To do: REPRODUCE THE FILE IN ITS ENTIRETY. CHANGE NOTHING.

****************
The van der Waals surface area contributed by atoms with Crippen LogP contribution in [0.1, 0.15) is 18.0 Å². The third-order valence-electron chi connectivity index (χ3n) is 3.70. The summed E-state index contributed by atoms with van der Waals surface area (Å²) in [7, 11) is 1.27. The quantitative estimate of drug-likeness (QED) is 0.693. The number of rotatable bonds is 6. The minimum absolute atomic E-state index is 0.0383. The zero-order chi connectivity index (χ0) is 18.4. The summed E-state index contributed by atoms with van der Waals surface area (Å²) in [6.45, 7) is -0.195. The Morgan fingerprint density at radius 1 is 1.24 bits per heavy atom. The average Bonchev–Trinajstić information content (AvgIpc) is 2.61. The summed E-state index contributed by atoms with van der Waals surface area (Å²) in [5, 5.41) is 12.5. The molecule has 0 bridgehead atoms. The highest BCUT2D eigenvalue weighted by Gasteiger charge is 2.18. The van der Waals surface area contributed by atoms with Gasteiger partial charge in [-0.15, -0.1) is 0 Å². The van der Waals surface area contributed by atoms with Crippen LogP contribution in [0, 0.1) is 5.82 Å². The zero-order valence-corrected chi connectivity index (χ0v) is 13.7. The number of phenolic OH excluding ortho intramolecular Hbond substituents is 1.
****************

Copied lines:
The van der Waals surface area contributed by atoms with Crippen LogP contribution in [0.1, 0.15) is 18.0 Å². The third-order valence-electron chi connectivity index (χ3n) is 3.70. The summed E-state index contributed by atoms with van der Waals surface area (Å²) in [7, 11) is 1.27. The quantitative estimate of drug-likeness (QED) is 0.693. The number of rotatable bonds is 6. The minimum absolute atomic E-state index is 0.0383. The zero-order chi connectivity index (χ0) is 18.4. The summed E-state index contributed by atoms with van der Waals surface area (Å²) in [6.45, 7) is -0.195. The Morgan fingerprint density at radius 1 is 1.24 bits per heavy atom. The average Bonchev–Trinajstić information content (AvgIpc) is 2.61. The summed E-state index contributed by atoms with van der Waals surface area (Å²) in [5, 5.41) is 12.5. The molecule has 0 bridgehead atoms. The highest BCUT2D eigenvalue weighted by Gasteiger charge is 2.18. The van der Waals surface area contributed by atoms with Gasteiger partial charge in [-0.15, -0.1) is 0 Å². The van der Waals surface area contributed by atoms with Crippen LogP contribution in [0, 0.1) is 5.82 Å². The zero-order valence-corrected chi connectivity index (χ0v) is 13.7. The number of phenolic OH excluding ortho intramolecular Hbond substituents is 1.